Technicals – the nitty-gritty that emerges upon close chart scrutiny.

How does price behave with regard to time?

What is the slope of a fall, or the gradient of a rise? What’s the momentum like?

What patterns are emerging?

How many people are latching on? What’s the volume like?

There are hundreds of chart-studies that can be performed on a chart. Some are named after their creators, like Bollinger bands. Others have a mathematical name, like stochastics. Names get sophisticated too, like Williams %R, Parabolic SAR and Andrew’s Pitchfork. There’s no end to chart  studies. One can look for and at Elliott Waves. Or, one can gauge a fall, using Fibonacci Retracement. One can use momentum to set targets. One can see where the public supports a stock, or where it supplies the stock, causing resistance. One can join points on a chart to form a trendline. The chart’s bars / candle-sticks will give an idea about existing volatility. Trading strategy can be formulated after studying these and many more factors.

Where do stops need to be set? Where does one enter? Exit? All these questions and more are answered after going through the technicals that a chart is exhibiting.

One needs to adhere to a couple of logical studies, and then move on. One shouldn’t get too caught up in the world of studies, since the scrip will still manage to behave in a peculiar fashion, despite all the studies in the world. If the markets were predictable, we’d all be millionaires.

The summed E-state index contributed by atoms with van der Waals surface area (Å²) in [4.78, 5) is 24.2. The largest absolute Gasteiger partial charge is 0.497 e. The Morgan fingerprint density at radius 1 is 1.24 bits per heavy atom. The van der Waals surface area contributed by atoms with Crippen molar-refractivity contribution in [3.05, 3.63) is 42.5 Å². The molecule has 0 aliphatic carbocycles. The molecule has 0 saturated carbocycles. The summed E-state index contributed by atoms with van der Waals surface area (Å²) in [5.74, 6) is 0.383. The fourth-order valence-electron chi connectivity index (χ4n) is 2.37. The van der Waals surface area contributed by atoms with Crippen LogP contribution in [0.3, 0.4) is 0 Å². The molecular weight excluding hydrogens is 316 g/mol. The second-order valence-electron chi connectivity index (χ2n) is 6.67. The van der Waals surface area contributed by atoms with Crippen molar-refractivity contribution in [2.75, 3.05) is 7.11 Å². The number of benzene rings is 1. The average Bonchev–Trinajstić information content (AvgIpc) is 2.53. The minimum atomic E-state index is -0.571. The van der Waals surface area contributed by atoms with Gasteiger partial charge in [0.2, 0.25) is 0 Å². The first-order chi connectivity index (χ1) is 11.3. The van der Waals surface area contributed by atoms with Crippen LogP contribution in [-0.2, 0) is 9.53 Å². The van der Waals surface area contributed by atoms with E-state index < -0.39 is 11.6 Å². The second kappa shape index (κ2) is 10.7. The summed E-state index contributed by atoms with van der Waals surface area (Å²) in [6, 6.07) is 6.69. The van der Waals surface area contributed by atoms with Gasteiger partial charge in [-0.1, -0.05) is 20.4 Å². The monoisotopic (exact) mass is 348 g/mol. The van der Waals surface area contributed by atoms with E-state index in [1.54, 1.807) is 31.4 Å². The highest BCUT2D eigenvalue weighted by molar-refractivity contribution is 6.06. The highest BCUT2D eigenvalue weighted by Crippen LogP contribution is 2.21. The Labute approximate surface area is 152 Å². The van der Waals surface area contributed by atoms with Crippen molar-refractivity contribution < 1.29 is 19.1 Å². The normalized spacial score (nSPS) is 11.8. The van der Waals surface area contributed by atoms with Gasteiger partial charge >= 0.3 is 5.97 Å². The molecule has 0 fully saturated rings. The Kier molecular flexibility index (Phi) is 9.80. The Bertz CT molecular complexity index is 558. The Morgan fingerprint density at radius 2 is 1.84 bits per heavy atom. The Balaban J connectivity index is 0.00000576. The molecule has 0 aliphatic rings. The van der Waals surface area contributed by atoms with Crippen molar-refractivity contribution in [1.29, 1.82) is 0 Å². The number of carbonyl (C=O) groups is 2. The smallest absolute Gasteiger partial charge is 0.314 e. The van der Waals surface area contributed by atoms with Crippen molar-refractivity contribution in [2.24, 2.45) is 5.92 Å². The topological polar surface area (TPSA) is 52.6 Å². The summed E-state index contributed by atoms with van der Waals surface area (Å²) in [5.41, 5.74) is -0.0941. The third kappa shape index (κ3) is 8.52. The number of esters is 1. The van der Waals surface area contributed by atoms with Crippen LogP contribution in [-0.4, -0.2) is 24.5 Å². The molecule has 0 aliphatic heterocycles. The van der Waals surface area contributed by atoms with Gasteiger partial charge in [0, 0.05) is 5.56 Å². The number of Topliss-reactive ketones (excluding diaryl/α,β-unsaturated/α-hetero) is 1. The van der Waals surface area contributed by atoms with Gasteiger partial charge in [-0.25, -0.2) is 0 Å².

How does the trader decide upon which scrips to trade? I mean, today’s exchanges have five to ten thousand scrips that quote.

Simple. Scans.

The trader has a set of scan criteria. He or she feeds these into the charting software, and starts the scan. Within five minutes, the software spits out fifty odd tradable scrips as per the scan criteria. The trader quickly goes through all fifty charts, and selects five to six scrips that he or she finds best to trade on a particular day. Within all of fifteen minutes, the trader has singled out his or her trading scrips.

Do you now see how different both games are?

I’m glad you do!

🙂